pH Meter uses and Calibration

In this page you will find information on how pH meters work how to use a pH meter, how to calibrate a pH meter and lots of other interesting information.

Contents:0) The pH scale
1) How a pH meter works

2) Calibration of a pH meter, How to re-calibrate

3) Types of pH meter avalible

4) What are pH meters used for?

5) Interesting info about pH
0) pH Scale

1) How a pH meter works:

The meter circuit is fundamentally no more than a voltmeter that displays measurements in pH units instead of volts. The input impedance of the meter must be very high because of the high resistance—approximately 20 to 1000 MΩ of the glass electrode probes typically used with pH meters. The circuit of a simple pH meter usually consists of operational amplifiers in an inverting configuration, with a total voltage gain of about -17. The inverting amplifier converts the small voltage produced by the probe (-0.059 volt/pH in basic solutions, +0.059 volt/pH in acid solutions) into pH units, which are then offset by 7 volts to give a reading on the pH scale. For example:

  • At neutral pH (pH 7) the voltage at the probe’s output is 0 volts. 0 * 17 + 7 = 7.
  • At alkaline pH, the voltage at the probe’s output ranges from > 0 to +0.41 volts (7 * 0.059 = 0.41). So for a sample of pH 10 (3 pH units from neutral), 3 * 0.059 = 0.18 volts), the output of the meter’s amplifier is 0.18 * 17 + 7 = 10.
  • At acid pH, the voltage at the probe’s output ranges from -0.7 volts to < 0. So for a sample of pH 4 (also 3 pH units from neutral, but in the other direction), 3 * +0.059 = +0.18 volts, the output of the meter’s amplifier is -0.18 * 17 + 7 = 4.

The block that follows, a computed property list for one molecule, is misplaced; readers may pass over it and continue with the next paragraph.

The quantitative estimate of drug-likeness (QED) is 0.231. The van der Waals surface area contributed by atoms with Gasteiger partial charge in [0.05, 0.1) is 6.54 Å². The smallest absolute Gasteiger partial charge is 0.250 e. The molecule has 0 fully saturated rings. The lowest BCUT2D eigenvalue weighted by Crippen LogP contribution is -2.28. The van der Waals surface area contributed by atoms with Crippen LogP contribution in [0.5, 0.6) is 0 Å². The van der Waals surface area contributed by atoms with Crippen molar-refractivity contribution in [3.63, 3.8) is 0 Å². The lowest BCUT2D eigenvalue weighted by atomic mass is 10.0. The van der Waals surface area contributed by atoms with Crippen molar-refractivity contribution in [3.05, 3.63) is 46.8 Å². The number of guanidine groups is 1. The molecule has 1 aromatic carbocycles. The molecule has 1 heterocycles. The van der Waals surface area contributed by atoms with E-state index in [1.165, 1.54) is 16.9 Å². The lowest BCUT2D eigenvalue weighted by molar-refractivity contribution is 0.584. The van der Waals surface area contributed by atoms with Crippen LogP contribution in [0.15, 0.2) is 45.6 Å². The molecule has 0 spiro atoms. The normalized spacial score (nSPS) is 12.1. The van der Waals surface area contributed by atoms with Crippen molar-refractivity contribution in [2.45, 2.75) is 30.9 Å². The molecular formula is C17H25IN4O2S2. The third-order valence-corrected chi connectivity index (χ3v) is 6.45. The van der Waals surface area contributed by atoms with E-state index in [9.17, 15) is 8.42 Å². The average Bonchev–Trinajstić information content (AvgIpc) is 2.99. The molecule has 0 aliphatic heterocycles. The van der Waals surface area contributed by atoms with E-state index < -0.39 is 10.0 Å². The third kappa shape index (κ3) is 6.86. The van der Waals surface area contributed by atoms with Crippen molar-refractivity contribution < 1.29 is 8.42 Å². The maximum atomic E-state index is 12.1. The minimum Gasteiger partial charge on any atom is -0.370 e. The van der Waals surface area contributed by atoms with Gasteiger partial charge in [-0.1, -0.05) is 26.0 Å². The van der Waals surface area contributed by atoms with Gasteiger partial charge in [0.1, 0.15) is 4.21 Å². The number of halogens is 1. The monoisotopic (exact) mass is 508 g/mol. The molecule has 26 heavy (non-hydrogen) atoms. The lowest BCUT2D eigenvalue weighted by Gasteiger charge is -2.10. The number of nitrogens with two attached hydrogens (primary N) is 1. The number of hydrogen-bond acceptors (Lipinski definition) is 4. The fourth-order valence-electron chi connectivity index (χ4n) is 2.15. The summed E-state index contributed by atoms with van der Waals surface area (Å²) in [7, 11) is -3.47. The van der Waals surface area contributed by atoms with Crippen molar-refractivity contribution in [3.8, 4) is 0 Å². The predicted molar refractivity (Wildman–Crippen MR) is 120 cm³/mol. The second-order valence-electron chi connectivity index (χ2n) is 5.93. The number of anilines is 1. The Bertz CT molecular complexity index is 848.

The two basic adjustments performed at calibration (see below 2) set the gain and offset of the inverting amplifier.

2) Calibration of a pH meter and how to re-Calibrate
Calibration with at least two, but preferably three, buffer solution standards is usually performed every time a pH meter is used, though modern instruments will hold their calibration for around a month. One of the buffers has a pH of 7.01 (almost neutral pH) and the second buffer solution is selected to match the pH range in which the measurements are to be taken: usually pH 10.01 for basic solutions and pH 4.01 for acidic solutions . The gain and offset settings of the meter are adjusted repeatedly as the probe is alternately placed in the two calibration standards until accurate readings are obtained in both solutions. Modern instruments have completely automated this process and only require immersing in each solution once, or at worst, twice.

The calibration process correlates the voltage produced by the probe (approximately 0.06 volts per pH unit) with the pH scale. After calibration, the probe is rinsed in distilled, deionized water to remove any traces of the buffer solution, blotted with a clean tissue to absorb any remaining water which could dilute the sample and thus alter the reading, and then immersed in the sample. Between uses, the probe tip, which must be kept wet at all times, is typically kept immersed in a small volume of storage solution, which is an acidic solution of around pH 3.0. Alternatively, the pH 7.01 calibration solution can be used, but this results in a need for more frequent calibration. In an emergency, tap water can be used, but distilled or deionised water must never be used for longer-term probe storage as the relatively ionless water ‘sucks’ ions out of the probe, which degrades it.

Occasionally (about once a month), the probe should be cleaned using pH-electrode cleaning solution; generally a 0.1 M solution of Hydrochloric Acid (HCl) is used [2], having a pH of about 1.

Re-calibration: